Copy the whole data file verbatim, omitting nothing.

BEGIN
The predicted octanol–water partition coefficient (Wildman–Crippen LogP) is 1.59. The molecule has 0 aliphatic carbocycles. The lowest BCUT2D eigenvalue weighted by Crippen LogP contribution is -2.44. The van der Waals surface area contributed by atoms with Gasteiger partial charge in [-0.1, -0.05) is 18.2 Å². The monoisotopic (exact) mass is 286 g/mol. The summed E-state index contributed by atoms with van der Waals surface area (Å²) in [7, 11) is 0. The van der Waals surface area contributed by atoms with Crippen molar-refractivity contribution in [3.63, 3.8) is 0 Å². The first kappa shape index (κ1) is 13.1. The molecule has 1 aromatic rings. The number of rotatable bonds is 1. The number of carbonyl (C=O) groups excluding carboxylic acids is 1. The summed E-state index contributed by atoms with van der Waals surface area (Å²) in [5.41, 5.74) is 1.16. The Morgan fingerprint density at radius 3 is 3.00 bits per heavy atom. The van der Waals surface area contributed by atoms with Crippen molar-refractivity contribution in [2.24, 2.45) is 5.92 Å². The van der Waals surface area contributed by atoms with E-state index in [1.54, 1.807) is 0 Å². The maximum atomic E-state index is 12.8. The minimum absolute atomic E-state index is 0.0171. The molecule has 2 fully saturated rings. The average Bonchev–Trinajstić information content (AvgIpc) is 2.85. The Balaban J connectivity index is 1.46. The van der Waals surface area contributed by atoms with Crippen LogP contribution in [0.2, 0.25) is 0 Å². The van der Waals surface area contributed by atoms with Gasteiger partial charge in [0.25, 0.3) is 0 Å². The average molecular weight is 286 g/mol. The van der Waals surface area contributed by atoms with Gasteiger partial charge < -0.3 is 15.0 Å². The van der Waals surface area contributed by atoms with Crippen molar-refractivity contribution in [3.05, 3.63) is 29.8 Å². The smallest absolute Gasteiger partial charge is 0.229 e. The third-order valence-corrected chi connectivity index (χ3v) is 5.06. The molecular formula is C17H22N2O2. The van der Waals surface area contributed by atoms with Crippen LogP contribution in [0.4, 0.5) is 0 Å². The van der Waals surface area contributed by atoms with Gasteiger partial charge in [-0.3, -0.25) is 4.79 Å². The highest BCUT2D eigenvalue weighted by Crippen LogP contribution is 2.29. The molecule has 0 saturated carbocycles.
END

The predicted octanol–water partition coefficient (Wildman–Crippen LogP) is 1.59. The molecule has 0 aliphatic carbocycles. The lowest BCUT2D eigenvalue weighted by Crippen LogP contribution is -2.44. The van der Waals surface area contributed by atoms with Gasteiger partial charge in [-0.1, -0.05) is 18.2 Å². The monoisotopic (exact) mass is 286 g/mol. The summed E-state index contributed by atoms with van der Waals surface area (Å²) in [7, 11) is 0. The van der Waals surface area contributed by atoms with Crippen molar-refractivity contribution in [3.63, 3.8) is 0 Å². The first kappa shape index (κ1) is 13.1. The molecule has 1 aromatic rings. The number of rotatable bonds is 1. The number of carbonyl (C=O) groups excluding carboxylic acids is 1. The summed E-state index contributed by atoms with van der Waals surface area (Å²) in [5.41, 5.74) is 1.16. The Morgan fingerprint density at radius 3 is 3.00 bits per heavy atom. The van der Waals surface area contributed by atoms with Crippen molar-refractivity contribution in [2.24, 2.45) is 5.92 Å². The van der Waals surface area contributed by atoms with E-state index in [1.54, 1.807) is 0 Å². The maximum atomic E-state index is 12.8. The minimum absolute atomic E-state index is 0.0171. The molecule has 2 fully saturated rings. The average Bonchev–Trinajstić information content (AvgIpc) is 2.85. The Balaban J connectivity index is 1.46. The van der Waals surface area contributed by atoms with Crippen LogP contribution in [0.2, 0.25) is 0 Å². The van der Waals surface area contributed by atoms with Gasteiger partial charge in [0.25, 0.3) is 0 Å². The average molecular weight is 286 g/mol. The van der Waals surface area contributed by atoms with Gasteiger partial charge < -0.3 is 15.0 Å². The van der Waals surface area contributed by atoms with Crippen molar-refractivity contribution in [3.05, 3.63) is 29.8 Å². The smallest absolute Gasteiger partial charge is 0.229 e. The third-order valence-corrected chi connectivity index (χ3v) is 5.06. The molecular formula is C17H22N2O2. The van der Waals surface area contributed by atoms with Crippen LogP contribution in [0.4, 0.5) is 0 Å². The van der Waals surface area contributed by atoms with Gasteiger partial charge in [-0.3, -0.25) is 4.79 Å². The highest BCUT2D eigenvalue weighted by Crippen LogP contribution is 2.29. The molecule has 0 saturated carbocycles.